Leverage by Matthew Roddan

What You Must Know About Leverage by Matthew Roddan

 

According to Matthew Roddan of Project Ninenty Nine, there are different types of leverage and understanding it is very important for an investor and entrepreneur.

 

Financial leverage is the level a company is ready to use its fixed-income securities like preferred equity and debt. The higher the debt financing a company deploys, the higher the financial leverage, which also means more interest payment that could affect a company’s profits negatively.

 

Leverage is often deployed in trading of financial instruments and for purchasing of assets in real estate. As for a business, leverage is when a firm borrows funds for buying company’s assets for improving returns. On the other hand, investors who invest in a business wouldn’t opt for leveraging beyond a certain point, as it can hike a firm’s default risk.

 

When a companies break-even analysis is done two costs are taken into account – variable and fixed costs. Operational leverage is the fixed cost percentage a firm has, or the ratio of fixed to variable costs. When a firm has more fixed costs than variable costs, the operating leverage is high. This means, these firms are capital intensive.

 

Examples are automobile firms and even if the sales plunge, they would still have to shell out the fixed costs, which can hurt a firm when there’s an economic slowdown. On the other hand, if the firm’s labor or other costs are higher, the costs would be equivalent to the work done and it is called labor-intensive firm. A good example would be mining or service industry. Firms with high operating leverage would be influenced by miniscule changes in sales and it could affect their profits real quick.

 

So, for a business, financial leverage is the debt in capital structure and financial leverage deals with financing of the operational leverage. In a balance sheet, the financial leverage is the right-hand side and operational leverage is the left-hand side. As explained earlier, financial leverage can improve the return on equity and income per share for a firm, without reducing an owner’s income. However, more than required financial leverage could lead to bankruptcy or defaults. Debt/equity ratio helps determine a firm’s financial leverage, says Matthew Roddan of Project Ninety Nine.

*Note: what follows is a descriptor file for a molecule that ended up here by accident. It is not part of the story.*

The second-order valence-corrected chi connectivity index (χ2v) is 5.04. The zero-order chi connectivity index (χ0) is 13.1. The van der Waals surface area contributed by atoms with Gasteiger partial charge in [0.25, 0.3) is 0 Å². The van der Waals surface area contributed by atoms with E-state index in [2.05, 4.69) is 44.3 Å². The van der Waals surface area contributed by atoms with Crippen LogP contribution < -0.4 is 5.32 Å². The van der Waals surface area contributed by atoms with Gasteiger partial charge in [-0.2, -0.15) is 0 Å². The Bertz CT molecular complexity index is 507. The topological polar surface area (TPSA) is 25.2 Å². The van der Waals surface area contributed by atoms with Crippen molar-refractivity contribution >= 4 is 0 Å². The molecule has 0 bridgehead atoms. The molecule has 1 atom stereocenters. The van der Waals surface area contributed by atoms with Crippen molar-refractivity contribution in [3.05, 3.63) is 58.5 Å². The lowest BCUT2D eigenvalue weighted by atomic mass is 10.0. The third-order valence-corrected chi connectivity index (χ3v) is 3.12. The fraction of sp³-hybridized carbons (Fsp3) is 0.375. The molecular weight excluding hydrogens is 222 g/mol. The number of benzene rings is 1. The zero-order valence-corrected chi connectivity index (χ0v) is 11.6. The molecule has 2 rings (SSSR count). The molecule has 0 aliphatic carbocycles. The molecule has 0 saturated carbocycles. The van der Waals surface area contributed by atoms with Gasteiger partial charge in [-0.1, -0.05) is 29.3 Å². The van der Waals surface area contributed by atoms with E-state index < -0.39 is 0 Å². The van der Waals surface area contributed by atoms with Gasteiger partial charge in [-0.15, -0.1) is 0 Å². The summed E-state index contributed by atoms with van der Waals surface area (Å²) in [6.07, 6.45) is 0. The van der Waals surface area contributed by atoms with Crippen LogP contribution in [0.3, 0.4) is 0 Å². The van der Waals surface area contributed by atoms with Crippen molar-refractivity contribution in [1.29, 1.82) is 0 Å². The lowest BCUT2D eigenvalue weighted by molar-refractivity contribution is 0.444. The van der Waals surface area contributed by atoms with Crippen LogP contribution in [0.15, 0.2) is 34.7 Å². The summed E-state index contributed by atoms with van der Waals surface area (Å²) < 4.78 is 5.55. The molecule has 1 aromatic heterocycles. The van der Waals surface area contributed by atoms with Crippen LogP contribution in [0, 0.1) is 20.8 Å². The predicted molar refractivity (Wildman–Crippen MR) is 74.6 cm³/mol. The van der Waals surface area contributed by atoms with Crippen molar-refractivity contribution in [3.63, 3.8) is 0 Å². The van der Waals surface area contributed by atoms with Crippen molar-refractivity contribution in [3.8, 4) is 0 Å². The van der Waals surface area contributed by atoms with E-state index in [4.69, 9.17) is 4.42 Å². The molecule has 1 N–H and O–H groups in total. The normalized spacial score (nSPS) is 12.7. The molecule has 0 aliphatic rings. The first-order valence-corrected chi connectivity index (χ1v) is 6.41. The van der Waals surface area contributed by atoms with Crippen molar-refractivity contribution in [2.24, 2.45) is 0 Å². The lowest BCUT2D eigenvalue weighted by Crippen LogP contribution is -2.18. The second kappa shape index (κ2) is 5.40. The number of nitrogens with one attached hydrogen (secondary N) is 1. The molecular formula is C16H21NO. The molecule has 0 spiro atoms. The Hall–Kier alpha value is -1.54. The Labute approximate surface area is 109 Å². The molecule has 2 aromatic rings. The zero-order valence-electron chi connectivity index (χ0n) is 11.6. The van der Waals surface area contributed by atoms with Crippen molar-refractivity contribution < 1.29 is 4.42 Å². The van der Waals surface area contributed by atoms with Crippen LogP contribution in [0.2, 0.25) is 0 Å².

Total or combined leverage is the amount of risk a business firm faces. In other words, it is the total leverage amount that could be used to improve a firm’s returns. Operating leverage improves the ROI for fixed assets and machinery, whereas, financial leverage improves the ROI on debt financing and when both are combined, it is combined leverage and the resulting profit maximization for a firm in entirety.

 

Understanding these key concepts is important for an investor or sponsor to pick and choose the right businesses for investment.

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